20 Questions with Greg Vinson

Greg Vinson has spent two years in the Elite Series circuit and will fish his first Bassmaster Classic in 2011. This young gun feels he has something to prove at bass fishing's highest level, yet his shoulder lacks a chip. Vinson's humility and down-to-earth attitude have endeared him to fans and competitors alike. Here's how bassin's everyman answered our 20 Questions:

1. Where are you from, originally?
I grew up in a small town called Jackson's Gap, Ala., which is right on Lake Martin. I grew up on the water.
2. How did you get started in bass fishing?
I started fishing with my dad as far back as I can remember, maybe since I was four. We fished for bass, bream, crappie, anything that you could stick on a hook.
3. Who were some of your earliest fishing heroes?
I have to say Roland Martin and Bill Dance are two that I can remember from way back when. One who is a little more unique is Paul Elias. He had just won the Classic and me and my dad went to the Birmingham Boat Show to see him talk.
4. When did you realize you had made it in the bass fishing industry?
I still don't know if I've made it yet! I think after my second year of fishing full-time, and the year that I qualified for the Elite Series, is when I knew I had a shot at making this a real career.
5. What's the biggest bass you've ever caught?
The two biggest bass I've ever caught were in tournaments. The biggest one was 10-5 at a Southern Open at the Harris Chain in Florida. I won't ever forget that fish because it was probably the easiest fish I've ever caught sight fishing. There were four other people in that little canal looking for bedders, and I just happened to be the one who saw her when she rolled up there. Somebody was looking after me.
6. What do you love most about bass fishing?
The challenge. I've never had a day of fishing that was the same as the last. Trying to figure out what you have to do to catch fish each day is what keeps us coming back.
7. What is your greatest strength as a bass angler?
I would have to say versatility and being able to adjust to conditions. I think that's what allowed me to make it to the Elites and be successful at this level. You need to be able to fish any body of water in any condition.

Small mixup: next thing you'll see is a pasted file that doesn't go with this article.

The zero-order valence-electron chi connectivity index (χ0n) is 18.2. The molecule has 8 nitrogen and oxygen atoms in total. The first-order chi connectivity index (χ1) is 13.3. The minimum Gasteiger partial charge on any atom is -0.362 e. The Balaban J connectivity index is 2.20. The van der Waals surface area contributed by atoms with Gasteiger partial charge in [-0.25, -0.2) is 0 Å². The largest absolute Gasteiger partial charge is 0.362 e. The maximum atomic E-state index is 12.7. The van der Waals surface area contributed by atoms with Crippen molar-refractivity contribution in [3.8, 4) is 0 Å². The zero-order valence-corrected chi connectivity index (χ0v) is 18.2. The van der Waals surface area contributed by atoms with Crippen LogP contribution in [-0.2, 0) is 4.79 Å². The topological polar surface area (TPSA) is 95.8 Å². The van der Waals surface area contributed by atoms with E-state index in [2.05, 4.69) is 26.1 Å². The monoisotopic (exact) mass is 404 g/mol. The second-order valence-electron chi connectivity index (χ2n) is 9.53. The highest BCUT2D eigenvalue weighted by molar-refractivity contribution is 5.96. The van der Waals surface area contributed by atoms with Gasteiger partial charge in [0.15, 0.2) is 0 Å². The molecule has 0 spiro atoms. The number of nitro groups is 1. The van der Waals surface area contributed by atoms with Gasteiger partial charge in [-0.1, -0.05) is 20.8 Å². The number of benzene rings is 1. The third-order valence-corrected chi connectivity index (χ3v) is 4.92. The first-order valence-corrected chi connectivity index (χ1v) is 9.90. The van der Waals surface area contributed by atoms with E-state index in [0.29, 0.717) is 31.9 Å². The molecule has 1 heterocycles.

8. What is your greatest weakness as a bass angler?
I was thinking about that the other day. I'm trying to improve on everything, but right now I think what seems to be the toughest for me is that period of the year when the fish are in transition between the spawn and being in that offshore structure in the summer. Finding those in-betweeners can be tough.
9. Where is your favorite place to fish for bass and why?
Without a doubt, Lake Guntersville. Any time of the year you fish it, you have a chance of catching a 10-pounder, but also the chance of catching a lot of 3- to 5-pound fish. I can't think of anywhere else in the country where you have both. It continues to hold up to the pressure.
10. What question do you get asked most by fans and how do you answer it?
I guess it's, "How do you get to become a professional fisherman?" The one that tags along with it is: "How do you get sponsors?" For me, it's been a matter of working my way up like any other athlete would in any other professional sport. You start at lower levels, like little league, then graduate into more organized levels like semi-professional. I would compare the Opens to minor league ball and the Elites to the Major Leagues. I started in a club, which is a great way for someone to start because you have an opportunity to learn from local anglers and the learning curve is short. You then step up to the Weekend Series, then on to the Opens, then on to the Elites. You have to take your time and prove that you can be successful at each level; if you get ahead of yourself, you'll set yourself up for failure. The sponsors come with the success and hard work. A lot of people expect someone to pay them to go fish a trail and then they'll become a good fisherman. It's actually the opposite. You start small with sponsors then work your way up in that area, too.
11. Do you have any fishing superstitions?